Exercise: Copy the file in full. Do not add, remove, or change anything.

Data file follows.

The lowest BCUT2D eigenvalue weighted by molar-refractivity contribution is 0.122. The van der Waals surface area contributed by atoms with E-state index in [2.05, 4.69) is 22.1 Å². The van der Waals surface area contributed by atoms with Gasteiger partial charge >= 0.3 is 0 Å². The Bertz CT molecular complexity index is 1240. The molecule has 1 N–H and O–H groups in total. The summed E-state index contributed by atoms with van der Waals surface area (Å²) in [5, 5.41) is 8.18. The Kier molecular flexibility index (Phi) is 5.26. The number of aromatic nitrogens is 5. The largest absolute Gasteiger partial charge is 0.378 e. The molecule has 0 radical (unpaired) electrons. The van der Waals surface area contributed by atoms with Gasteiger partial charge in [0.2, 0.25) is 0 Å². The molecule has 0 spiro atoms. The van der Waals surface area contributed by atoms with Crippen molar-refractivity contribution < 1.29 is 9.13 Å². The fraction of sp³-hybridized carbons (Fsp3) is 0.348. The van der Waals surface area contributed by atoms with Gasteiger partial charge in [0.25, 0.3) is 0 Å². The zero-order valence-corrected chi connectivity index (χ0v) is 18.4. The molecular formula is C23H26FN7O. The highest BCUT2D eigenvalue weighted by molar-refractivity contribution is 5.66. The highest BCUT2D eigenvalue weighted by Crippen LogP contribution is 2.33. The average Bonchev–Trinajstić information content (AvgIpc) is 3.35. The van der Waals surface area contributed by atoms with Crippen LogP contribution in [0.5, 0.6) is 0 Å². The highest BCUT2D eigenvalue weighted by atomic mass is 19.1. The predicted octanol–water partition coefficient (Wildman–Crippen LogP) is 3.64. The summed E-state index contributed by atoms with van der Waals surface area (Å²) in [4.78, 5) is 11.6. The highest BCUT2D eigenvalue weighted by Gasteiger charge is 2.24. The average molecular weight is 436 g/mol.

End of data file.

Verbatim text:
The lowest BCUT2D eigenvalue weighted by molar-refractivity contribution is 0.122. The van der Waals surface area contributed by atoms with E-state index in [2.05, 4.69) is 22.1 Å². The van der Waals surface area contributed by atoms with Gasteiger partial charge >= 0.3 is 0 Å². The Bertz CT molecular complexity index is 1240. The molecule has 1 N–H and O–H groups in total. The summed E-state index contributed by atoms with van der Waals surface area (Å²) in [5, 5.41) is 8.18. The Kier molecular flexibility index (Phi) is 5.26. The number of aromatic nitrogens is 5. The largest absolute Gasteiger partial charge is 0.378 e. The molecule has 0 radical (unpaired) electrons. The van der Waals surface area contributed by atoms with Gasteiger partial charge in [0.2, 0.25) is 0 Å². The molecule has 0 spiro atoms. The van der Waals surface area contributed by atoms with Crippen molar-refractivity contribution < 1.29 is 9.13 Å². The fraction of sp³-hybridized carbons (Fsp3) is 0.348. The van der Waals surface area contributed by atoms with Gasteiger partial charge in [0.25, 0.3) is 0 Å². The zero-order valence-corrected chi connectivity index (χ0v) is 18.4. The molecular formula is C23H26FN7O. The highest BCUT2D eigenvalue weighted by molar-refractivity contribution is 5.66. The highest BCUT2D eigenvalue weighted by Crippen LogP contribution is 2.33. The average Bonchev–Trinajstić information content (AvgIpc) is 3.35. The van der Waals surface area contributed by atoms with Crippen LogP contribution in [0.5, 0.6) is 0 Å². The highest BCUT2D eigenvalue weighted by atomic mass is 19.1. The predicted octanol–water partition coefficient (Wildman–Crippen LogP) is 3.64. The summed E-state index contributed by atoms with van der Waals surface area (Å²) in [4.78, 5) is 11.6. The highest BCUT2D eigenvalue weighted by Gasteiger charge is 2.24. The average molecular weight is 436 g/mol.